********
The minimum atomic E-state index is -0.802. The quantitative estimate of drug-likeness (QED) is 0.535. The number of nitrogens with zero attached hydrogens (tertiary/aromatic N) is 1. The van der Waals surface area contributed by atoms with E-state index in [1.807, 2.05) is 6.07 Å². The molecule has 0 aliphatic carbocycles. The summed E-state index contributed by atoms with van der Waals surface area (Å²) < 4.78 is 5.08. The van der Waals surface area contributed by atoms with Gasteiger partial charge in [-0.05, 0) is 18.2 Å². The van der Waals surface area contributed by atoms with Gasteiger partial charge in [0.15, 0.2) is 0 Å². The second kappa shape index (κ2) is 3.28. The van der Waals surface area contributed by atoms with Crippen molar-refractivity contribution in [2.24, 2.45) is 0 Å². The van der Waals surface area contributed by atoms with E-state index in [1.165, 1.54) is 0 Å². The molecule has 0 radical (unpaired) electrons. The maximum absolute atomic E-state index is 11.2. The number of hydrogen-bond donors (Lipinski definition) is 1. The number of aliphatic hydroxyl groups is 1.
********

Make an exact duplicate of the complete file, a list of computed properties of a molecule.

The minimum atomic E-state index is -0.802. The quantitative estimate of drug-likeness (QED) is 0.535. The number of nitrogens with zero attached hydrogens (tertiary/aromatic N) is 1. The van der Waals surface area contributed by atoms with E-state index in [1.807, 2.05) is 6.07 Å². The molecule has 0 aliphatic carbocycles. The summed E-state index contributed by atoms with van der Waals surface area (Å²) < 4.78 is 5.08. The van der Waals surface area contributed by atoms with Gasteiger partial charge in [-0.05, 0) is 18.2 Å². The van der Waals surface area contributed by atoms with Gasteiger partial charge in [0.15, 0.2) is 0 Å². The second kappa shape index (κ2) is 3.28. The van der Waals surface area contributed by atoms with Crippen molar-refractivity contribution in [2.24, 2.45) is 0 Å². The van der Waals surface area contributed by atoms with E-state index in [1.165, 1.54) is 0 Å². The molecule has 0 radical (unpaired) electrons. The maximum absolute atomic E-state index is 11.2. The number of hydrogen-bond donors (Lipinski definition) is 1. The number of aliphatic hydroxyl groups is 1.